U.S. / East Coast

Boston, Massachusets

Madelene Pario is an artist and credentialed Registered Art Therapist who received her BA in Visual Arts from Brown University and her MA in Art Therapy from the School of the Art Institute of Chicago. She describes her art as a way to visually piece together the fragments of her identity. As an art therapist, she helps create an open and safe space for others to weave their stories and express difficult emotions through metaphor and imagination. Her current interests are in facilitating culturally sensitive art therapy in Uganda through coordination with local artists and professionals. She also promotes group art-making as a powerful tool for personal and social change.

U.S. / West Coast

Los Angeles, California

Mary Tims holds a B Arch from the Woodbury University School of Architecture and currently resides in the Los Angeles region where she is pursuing her liscensure in the state of California. Future plans include: graduate school to study Art History and develop an interdisciplinary architectural practice. Mary’s current interests include: feminist theory, minimalism, public art (serra, kapoor), french cuisine, your mom, reflective facades, carved apertures and theatrical cavities.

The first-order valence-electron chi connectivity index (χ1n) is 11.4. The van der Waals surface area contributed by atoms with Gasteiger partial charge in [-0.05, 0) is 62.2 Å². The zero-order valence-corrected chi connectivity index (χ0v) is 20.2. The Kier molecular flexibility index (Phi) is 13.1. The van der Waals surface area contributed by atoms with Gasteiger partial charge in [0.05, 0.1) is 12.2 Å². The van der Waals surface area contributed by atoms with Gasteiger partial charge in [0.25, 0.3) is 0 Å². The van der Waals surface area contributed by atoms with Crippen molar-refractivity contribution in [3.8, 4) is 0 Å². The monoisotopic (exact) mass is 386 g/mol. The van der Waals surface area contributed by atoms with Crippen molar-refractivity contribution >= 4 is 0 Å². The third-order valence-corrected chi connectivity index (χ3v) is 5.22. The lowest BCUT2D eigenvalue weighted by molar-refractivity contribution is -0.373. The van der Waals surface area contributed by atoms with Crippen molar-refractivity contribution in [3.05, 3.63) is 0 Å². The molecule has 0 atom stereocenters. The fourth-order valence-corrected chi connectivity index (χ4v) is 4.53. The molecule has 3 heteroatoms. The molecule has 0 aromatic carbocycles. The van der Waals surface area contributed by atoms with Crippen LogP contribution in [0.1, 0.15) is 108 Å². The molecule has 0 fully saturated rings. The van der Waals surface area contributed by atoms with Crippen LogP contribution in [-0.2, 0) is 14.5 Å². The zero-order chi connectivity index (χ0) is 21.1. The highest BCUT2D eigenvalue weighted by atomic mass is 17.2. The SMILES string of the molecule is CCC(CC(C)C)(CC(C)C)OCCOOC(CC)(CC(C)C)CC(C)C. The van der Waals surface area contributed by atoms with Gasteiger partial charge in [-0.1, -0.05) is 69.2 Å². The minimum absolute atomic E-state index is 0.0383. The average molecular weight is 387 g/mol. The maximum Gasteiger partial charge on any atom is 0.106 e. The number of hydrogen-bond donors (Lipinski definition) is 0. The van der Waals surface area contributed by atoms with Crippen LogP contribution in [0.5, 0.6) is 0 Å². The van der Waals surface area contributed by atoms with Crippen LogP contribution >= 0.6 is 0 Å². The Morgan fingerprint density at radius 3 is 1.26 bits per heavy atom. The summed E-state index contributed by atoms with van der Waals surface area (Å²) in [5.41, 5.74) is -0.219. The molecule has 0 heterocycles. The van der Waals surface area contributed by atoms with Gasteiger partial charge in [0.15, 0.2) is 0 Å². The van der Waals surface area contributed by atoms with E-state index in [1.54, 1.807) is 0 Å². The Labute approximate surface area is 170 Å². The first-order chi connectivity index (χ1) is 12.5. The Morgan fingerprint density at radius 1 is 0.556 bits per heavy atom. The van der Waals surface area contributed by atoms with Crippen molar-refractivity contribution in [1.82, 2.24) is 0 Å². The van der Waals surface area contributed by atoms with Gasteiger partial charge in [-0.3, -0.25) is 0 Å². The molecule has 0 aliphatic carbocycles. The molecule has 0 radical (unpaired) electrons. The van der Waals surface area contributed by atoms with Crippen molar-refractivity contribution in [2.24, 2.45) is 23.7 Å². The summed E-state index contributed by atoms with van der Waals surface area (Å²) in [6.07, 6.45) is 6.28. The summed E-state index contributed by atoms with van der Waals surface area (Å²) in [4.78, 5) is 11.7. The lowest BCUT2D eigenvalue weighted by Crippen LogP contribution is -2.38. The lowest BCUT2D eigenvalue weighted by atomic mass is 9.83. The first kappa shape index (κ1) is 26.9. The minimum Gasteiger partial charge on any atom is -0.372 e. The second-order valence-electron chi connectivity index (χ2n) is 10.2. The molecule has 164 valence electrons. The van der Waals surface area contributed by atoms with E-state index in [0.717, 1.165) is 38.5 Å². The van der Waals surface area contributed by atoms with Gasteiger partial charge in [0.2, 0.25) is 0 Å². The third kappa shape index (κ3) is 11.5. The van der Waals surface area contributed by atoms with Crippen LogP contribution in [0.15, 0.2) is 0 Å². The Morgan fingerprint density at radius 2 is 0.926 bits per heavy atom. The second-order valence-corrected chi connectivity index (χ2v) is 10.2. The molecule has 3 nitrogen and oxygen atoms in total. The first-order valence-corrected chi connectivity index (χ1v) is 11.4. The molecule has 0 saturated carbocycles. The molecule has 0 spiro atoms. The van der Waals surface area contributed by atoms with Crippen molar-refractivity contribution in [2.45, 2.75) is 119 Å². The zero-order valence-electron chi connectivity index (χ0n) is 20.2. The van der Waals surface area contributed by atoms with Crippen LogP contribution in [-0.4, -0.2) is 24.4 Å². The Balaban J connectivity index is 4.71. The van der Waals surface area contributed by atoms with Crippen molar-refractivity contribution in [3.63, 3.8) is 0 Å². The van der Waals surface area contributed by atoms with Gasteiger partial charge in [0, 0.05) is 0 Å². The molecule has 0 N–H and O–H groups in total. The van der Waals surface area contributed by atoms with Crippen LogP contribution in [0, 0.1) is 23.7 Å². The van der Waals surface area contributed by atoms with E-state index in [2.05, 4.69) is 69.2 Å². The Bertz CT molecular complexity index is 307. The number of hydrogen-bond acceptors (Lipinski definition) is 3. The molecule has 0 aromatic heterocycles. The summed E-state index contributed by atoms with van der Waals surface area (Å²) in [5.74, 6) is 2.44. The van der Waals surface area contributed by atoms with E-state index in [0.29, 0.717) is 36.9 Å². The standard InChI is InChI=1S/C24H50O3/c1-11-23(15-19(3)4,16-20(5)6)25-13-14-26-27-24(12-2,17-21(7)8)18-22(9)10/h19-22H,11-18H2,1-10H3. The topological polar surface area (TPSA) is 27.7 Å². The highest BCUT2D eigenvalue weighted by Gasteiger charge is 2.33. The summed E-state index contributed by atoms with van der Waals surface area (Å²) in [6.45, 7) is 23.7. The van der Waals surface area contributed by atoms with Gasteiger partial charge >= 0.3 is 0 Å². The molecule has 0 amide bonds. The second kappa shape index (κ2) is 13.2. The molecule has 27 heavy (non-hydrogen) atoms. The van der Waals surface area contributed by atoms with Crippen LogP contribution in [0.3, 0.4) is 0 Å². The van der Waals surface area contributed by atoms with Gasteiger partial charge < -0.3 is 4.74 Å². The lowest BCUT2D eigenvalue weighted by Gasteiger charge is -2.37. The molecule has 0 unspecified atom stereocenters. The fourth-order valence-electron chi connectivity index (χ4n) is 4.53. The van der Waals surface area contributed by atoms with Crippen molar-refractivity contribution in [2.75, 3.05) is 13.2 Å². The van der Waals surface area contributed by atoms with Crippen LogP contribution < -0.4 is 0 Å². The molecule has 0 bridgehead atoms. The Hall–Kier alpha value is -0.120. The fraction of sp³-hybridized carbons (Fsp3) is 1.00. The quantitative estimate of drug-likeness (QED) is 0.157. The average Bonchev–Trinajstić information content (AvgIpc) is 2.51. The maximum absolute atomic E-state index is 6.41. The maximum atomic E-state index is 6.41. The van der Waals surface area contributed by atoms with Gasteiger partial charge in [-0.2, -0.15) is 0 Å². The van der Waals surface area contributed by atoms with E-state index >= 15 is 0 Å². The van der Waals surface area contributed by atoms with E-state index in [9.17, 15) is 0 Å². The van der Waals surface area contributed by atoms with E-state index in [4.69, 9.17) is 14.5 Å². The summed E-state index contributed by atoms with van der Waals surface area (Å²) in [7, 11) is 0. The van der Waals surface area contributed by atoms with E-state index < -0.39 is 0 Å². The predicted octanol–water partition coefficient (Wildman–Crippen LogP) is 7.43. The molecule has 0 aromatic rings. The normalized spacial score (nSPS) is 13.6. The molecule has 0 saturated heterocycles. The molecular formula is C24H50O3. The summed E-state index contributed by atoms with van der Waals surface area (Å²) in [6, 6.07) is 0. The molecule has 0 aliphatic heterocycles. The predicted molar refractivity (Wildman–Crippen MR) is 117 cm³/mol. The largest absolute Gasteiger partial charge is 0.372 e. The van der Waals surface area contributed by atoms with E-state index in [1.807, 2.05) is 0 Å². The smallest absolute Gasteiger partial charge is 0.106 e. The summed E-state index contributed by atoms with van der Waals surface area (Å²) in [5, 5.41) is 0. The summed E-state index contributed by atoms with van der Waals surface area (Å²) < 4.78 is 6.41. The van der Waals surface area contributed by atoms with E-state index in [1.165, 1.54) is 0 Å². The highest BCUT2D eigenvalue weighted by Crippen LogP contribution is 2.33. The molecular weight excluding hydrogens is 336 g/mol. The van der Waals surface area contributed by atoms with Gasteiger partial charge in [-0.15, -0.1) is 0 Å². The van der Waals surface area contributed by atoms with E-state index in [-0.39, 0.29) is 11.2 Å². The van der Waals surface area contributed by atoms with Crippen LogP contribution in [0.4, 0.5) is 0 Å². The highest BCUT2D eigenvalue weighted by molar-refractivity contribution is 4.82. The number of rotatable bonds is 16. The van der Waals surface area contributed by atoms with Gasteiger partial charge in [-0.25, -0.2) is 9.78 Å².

Tuesday, July 3, 2007

About This Blog

Welcome to the Project FOCUS blog! Project FOCUS is a Chicago-based non-profit organization composed of young artists and students bound by a common purpose to educate, inspire and empower youth through art. This summer, members of Project FOCUS are working in Uganda from June to December planning and implementing art projects that serve disadvantaged youth affected by absolute poverty, disease, gender inequality and a lack of educational opportunities. But instead of focusing on what these children lack, we want emphasize their assets -- their skills and stories.

We conceive of this blog as a work of art in itself -- an outlet for creative expression, a space for dialogue and an avenue of exploration.

We also want this blog to be based on a variety of media, presenting a layered and complex view of life in Uganda. this requires patience and thought on our part. We'll try our best to upload images, to present work in progress. But some weeks may be slower than others. We don't know what's possible yet, given our limited access to the internet and our lack of formal expectations.

We'll have to be creative.

We want to ask you to stay involved in our project by offering comments, criticisms, contacts and ideas. We envision this blog to be interactive, a meeting point for a community of the like-minded. For this to work we need your buy in. The more you contribute, the greater motivation we'll have to share. and the more we share, the more you'll have to respond to. Let's keep it natural and informal. respectful, but never boring.

At this point there's no set structure to the blog. We want to keep it flexible, leaving room for growth and creativity. We value your support and we look forward to hearing from you.